November 25, 2015; Scranton Times-Tribune and Rockford Register Star
Five months and counting, Pennsylvania and Illinois remain “budget-free zones.” Governors and legislators continue to disagree, and schools, clinics, and social service agencies continue to struggle without expected state funding. And it seems that the struggle in each state is taking place on two very different playing fields.
For organizations that depend on state funding and which are challenged with figuring out how to survive in its absence, five months is a very long time. The levels of frustration and pain continue to build, and there is no shortage of stories from either state to illustrate how the lack of a budget hurts the most vulnerable.
Linda Ciampi, incoming executive director of the Employment Opportunity & Training Center based in Scranton, PA, recently described the growing level of frustration to the Scranton Times-Tribune:
We were being like good children, believing assurances that we would have a budget when we were told in August, then October, and then nothing would happen. Now we have to get the word out to the community and the Legislature and remind them what we do: the work that government can’t or won’t do.
Nonprofits are stanching the bleeding with loans, cutting staff and hours, and drawing down on financial reserves. Anne Gingerich, executive director of the Harrisburg-based Pennsylvania Association of Nonprofit Organizations, said, “Organizations are getting to the point where they are about to shut off the lights. They are increasingly willing to speak out and poke the bear.”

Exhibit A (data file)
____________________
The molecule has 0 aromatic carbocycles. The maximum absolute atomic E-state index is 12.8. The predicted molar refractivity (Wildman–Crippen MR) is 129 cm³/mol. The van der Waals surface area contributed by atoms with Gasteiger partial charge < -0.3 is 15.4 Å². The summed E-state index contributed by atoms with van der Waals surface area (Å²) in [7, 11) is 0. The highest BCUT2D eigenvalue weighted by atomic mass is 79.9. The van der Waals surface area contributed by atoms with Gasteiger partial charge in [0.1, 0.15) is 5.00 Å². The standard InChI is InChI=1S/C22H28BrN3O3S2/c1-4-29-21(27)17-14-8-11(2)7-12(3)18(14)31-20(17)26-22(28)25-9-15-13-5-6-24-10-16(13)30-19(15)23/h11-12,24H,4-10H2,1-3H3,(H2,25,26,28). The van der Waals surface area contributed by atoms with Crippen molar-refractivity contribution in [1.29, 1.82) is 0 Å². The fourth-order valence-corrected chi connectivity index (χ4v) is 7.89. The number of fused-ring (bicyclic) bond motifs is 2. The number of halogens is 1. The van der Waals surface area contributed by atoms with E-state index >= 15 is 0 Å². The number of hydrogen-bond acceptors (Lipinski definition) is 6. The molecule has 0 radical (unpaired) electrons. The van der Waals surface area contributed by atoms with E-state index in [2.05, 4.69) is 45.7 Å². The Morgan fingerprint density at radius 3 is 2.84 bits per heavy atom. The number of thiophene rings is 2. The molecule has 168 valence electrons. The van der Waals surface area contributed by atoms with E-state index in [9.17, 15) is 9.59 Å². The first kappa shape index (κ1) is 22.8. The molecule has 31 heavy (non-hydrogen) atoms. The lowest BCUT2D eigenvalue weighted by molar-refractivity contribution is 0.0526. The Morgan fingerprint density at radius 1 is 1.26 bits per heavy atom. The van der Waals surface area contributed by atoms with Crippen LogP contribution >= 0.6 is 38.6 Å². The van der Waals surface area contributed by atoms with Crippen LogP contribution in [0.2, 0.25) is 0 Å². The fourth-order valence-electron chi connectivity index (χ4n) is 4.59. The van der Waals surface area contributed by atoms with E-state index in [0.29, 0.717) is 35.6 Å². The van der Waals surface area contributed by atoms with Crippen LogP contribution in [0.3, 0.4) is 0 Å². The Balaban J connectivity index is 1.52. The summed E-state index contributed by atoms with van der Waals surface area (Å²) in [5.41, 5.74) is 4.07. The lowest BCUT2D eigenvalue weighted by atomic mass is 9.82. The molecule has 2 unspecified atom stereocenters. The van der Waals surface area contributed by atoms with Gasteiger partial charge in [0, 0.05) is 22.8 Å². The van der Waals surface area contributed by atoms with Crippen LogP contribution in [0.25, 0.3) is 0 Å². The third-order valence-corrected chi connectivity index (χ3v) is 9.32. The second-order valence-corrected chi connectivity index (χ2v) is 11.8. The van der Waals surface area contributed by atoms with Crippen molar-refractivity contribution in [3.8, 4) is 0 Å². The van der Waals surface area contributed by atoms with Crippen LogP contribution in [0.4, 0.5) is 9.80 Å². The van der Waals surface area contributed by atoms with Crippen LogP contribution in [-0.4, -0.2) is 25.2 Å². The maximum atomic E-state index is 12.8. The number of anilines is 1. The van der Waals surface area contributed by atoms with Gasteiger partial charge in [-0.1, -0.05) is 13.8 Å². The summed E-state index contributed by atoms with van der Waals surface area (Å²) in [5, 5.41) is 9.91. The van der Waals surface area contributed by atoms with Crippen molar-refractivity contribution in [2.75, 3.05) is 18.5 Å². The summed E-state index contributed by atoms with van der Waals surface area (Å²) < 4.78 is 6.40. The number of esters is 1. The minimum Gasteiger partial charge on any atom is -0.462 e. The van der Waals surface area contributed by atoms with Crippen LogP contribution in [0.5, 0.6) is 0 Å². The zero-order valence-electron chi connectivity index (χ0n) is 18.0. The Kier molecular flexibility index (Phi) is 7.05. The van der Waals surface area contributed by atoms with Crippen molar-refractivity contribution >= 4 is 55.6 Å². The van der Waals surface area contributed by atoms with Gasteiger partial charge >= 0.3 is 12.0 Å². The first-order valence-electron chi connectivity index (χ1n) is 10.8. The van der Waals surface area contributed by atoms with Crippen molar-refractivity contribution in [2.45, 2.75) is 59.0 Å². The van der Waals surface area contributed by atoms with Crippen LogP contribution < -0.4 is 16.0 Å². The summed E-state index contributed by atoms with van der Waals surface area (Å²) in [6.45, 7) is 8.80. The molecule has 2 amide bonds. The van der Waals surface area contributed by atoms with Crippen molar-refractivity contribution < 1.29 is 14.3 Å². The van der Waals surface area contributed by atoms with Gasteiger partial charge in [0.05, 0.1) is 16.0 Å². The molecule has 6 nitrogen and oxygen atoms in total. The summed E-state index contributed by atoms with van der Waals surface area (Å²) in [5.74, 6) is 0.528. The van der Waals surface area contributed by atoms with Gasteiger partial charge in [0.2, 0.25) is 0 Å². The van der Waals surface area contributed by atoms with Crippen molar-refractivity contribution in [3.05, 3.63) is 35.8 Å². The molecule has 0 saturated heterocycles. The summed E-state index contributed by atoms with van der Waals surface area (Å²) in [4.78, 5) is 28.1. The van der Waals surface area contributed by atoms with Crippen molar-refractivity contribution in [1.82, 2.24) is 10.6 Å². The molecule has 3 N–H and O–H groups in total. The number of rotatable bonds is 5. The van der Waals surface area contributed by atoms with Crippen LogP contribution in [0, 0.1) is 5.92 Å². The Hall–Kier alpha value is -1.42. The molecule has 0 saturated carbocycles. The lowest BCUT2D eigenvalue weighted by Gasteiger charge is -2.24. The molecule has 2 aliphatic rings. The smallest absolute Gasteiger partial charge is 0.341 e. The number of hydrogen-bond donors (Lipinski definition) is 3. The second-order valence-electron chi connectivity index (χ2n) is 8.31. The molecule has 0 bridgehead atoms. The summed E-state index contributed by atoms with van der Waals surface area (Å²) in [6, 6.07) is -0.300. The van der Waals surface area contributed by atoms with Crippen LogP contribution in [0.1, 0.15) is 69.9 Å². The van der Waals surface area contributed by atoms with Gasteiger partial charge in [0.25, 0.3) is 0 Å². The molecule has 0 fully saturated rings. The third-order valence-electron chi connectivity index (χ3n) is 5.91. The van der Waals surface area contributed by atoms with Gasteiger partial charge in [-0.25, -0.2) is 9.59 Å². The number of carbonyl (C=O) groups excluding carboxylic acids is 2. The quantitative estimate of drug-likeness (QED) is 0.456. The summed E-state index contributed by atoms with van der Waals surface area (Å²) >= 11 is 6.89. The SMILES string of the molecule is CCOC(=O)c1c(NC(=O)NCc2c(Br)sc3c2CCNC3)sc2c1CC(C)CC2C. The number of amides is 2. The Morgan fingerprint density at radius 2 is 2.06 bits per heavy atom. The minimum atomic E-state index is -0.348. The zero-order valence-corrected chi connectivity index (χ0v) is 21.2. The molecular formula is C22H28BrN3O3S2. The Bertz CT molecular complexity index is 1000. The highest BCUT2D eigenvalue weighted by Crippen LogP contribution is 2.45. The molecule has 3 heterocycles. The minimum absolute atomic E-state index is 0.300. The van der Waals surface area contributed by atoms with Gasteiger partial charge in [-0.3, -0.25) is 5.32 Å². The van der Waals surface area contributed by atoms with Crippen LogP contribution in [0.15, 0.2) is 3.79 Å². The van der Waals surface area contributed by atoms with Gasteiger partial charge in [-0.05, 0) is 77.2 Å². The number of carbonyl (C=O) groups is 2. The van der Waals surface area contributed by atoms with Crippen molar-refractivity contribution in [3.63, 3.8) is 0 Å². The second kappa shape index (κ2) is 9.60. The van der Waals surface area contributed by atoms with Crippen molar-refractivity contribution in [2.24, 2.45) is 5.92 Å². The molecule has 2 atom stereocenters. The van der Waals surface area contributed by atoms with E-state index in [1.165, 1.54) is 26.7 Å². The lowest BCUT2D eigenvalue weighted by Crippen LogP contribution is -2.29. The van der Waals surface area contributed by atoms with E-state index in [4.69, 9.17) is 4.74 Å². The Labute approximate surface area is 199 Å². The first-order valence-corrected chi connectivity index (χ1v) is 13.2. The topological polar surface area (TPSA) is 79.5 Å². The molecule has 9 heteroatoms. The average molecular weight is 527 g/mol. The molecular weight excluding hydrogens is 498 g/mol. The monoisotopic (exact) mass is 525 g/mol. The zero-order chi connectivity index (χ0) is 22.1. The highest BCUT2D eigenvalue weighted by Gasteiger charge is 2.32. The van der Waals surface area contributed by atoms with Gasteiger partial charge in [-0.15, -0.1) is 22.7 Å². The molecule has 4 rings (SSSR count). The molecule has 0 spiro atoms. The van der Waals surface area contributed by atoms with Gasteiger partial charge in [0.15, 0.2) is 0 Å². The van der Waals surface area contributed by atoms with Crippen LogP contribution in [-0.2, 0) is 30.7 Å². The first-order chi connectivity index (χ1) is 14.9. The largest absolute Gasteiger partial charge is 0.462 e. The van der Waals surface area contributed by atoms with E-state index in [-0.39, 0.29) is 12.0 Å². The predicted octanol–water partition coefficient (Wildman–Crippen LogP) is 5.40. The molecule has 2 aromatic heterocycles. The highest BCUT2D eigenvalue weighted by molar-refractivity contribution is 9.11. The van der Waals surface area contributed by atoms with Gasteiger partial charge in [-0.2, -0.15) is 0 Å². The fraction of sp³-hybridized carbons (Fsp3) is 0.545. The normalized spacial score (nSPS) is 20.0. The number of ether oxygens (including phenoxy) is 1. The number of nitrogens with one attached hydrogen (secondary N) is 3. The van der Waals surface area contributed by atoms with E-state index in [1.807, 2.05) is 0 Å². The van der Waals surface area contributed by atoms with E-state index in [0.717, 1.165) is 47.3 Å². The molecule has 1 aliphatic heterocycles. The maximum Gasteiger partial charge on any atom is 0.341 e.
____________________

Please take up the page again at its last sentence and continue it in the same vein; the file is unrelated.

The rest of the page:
These words could just as easily have been spoken by nonprofit leaders in Illinois. In Illinois, the stalemate has also affected critical services. The Rockford Register Star recently reported on Redeploy Illinois’s decision to end services at one of its locations:
The program is a statewide initiative that funds a network of services for juvenile offenders who would otherwise be jailed. Any youngster facing a juvenile detention sentence for a crime less serious than either murder or a class X felony is eligible. The program…uses aggressive counseling, cognitive therapy and crisis intervention to keep kids in school and out of trouble. It suspended services on October 14th after spending down cash reserves while waiting for money from a state crippled by an ongoing budget impasse.
The Associated Press described how county leaders in Pennsylvania were planning to respond.
The County Commissioners Association of Pennsylvania said this week it’s exploring the possibility of a lawsuit to force state government to fund services for children, senior citizens, addicts and mentally disabled and mentally ill people. Its lawyers are also researching whether counties can withhold money they collect on behalf of the state and use it instead on human services…
“The cruel irony is we are collecting cash, it’s flowing through our hands, we pass it along faithfully according to statute, and in return the commonwealth has obligations toward us that are simply being withheld,” Doug Hill, the association’s director, said Wednesday.